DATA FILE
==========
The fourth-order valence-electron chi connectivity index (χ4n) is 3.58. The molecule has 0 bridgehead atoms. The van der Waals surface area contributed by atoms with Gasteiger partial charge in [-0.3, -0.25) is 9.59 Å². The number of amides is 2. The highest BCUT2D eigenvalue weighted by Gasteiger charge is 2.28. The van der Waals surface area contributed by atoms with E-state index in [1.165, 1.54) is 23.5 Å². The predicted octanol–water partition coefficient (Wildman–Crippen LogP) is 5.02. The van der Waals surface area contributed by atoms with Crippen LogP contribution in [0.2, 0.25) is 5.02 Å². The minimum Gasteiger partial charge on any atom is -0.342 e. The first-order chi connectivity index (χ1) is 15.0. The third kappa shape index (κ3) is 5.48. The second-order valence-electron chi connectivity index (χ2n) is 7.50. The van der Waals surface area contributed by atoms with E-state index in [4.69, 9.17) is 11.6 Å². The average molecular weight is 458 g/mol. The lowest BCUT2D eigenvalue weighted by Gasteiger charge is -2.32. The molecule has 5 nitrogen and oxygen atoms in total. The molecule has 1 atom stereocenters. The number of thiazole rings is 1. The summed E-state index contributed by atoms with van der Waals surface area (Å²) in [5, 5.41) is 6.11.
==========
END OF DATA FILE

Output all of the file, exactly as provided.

The fourth-order valence-electron chi connectivity index (χ4n) is 3.58. The molecule has 0 bridgehead atoms. The van der Waals surface area contributed by atoms with Gasteiger partial charge in [-0.3, -0.25) is 9.59 Å². The number of amides is 2. The highest BCUT2D eigenvalue weighted by Gasteiger charge is 2.28. The van der Waals surface area contributed by atoms with E-state index in [1.165, 1.54) is 23.5 Å². The predicted octanol–water partition coefficient (Wildman–Crippen LogP) is 5.02. The van der Waals surface area contributed by atoms with Crippen LogP contribution in [0.2, 0.25) is 5.02 Å². The minimum Gasteiger partial charge on any atom is -0.342 e. The first-order chi connectivity index (χ1) is 15.0. The third kappa shape index (κ3) is 5.48. The second-order valence-electron chi connectivity index (χ2n) is 7.50. The van der Waals surface area contributed by atoms with E-state index in [4.69, 9.17) is 11.6 Å². The average molecular weight is 458 g/mol. The lowest BCUT2D eigenvalue weighted by Gasteiger charge is -2.32. The molecule has 5 nitrogen and oxygen atoms in total. The molecule has 1 atom stereocenters. The number of thiazole rings is 1. The summed E-state index contributed by atoms with van der Waals surface area (Å²) in [5, 5.41) is 6.11.